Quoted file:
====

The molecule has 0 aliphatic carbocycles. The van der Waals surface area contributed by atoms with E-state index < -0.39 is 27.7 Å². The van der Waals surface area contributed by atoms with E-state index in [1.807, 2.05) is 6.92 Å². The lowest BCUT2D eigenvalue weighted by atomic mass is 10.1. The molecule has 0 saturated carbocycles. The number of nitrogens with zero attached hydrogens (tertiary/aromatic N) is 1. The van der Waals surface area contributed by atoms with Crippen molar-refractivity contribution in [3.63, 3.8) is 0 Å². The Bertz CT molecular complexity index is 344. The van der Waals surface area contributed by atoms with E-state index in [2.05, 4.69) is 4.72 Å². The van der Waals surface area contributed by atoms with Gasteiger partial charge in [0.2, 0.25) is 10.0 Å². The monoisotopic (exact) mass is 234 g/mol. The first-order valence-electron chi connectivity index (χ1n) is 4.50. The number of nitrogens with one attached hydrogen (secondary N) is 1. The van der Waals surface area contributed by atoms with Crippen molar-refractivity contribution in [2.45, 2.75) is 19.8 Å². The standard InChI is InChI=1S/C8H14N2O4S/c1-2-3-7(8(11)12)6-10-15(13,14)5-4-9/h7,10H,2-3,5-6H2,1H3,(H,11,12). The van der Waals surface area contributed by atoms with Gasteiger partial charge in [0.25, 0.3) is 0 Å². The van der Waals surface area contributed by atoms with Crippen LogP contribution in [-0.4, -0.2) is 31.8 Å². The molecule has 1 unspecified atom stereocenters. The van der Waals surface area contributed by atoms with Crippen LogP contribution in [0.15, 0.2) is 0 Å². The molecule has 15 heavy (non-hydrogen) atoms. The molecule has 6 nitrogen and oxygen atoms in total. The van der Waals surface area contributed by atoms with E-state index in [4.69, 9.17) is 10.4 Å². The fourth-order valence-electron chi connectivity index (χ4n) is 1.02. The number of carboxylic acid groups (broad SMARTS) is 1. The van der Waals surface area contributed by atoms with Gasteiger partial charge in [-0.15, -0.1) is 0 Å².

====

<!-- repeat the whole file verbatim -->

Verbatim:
The molecule has 0 aliphatic carbocycles. The van der Waals surface area contributed by atoms with E-state index < -0.39 is 27.7 Å². The van der Waals surface area contributed by atoms with E-state index in [1.807, 2.05) is 6.92 Å². The lowest BCUT2D eigenvalue weighted by atomic mass is 10.1. The molecule has 0 saturated carbocycles. The number of nitrogens with zero attached hydrogens (tertiary/aromatic N) is 1. The van der Waals surface area contributed by atoms with Crippen molar-refractivity contribution in [3.63, 3.8) is 0 Å². The Bertz CT molecular complexity index is 344. The van der Waals surface area contributed by atoms with E-state index in [2.05, 4.69) is 4.72 Å². The van der Waals surface area contributed by atoms with Gasteiger partial charge in [0.2, 0.25) is 10.0 Å². The monoisotopic (exact) mass is 234 g/mol. The first-order valence-electron chi connectivity index (χ1n) is 4.50. The number of nitrogens with one attached hydrogen (secondary N) is 1. The van der Waals surface area contributed by atoms with Crippen molar-refractivity contribution in [2.45, 2.75) is 19.8 Å². The standard InChI is InChI=1S/C8H14N2O4S/c1-2-3-7(8(11)12)6-10-15(13,14)5-4-9/h7,10H,2-3,5-6H2,1H3,(H,11,12). The van der Waals surface area contributed by atoms with Gasteiger partial charge in [0.25, 0.3) is 0 Å². The van der Waals surface area contributed by atoms with Crippen LogP contribution in [-0.4, -0.2) is 31.8 Å². The molecule has 1 unspecified atom stereocenters. The van der Waals surface area contributed by atoms with Crippen LogP contribution in [0.15, 0.2) is 0 Å². The molecule has 15 heavy (non-hydrogen) atoms. The molecule has 6 nitrogen and oxygen atoms in total. The van der Waals surface area contributed by atoms with E-state index in [4.69, 9.17) is 10.4 Å². The fourth-order valence-electron chi connectivity index (χ4n) is 1.02. The number of carboxylic acid groups (broad SMARTS) is 1. The van der Waals surface area contributed by atoms with Gasteiger partial charge in [-0.15, -0.1) is 0 Å².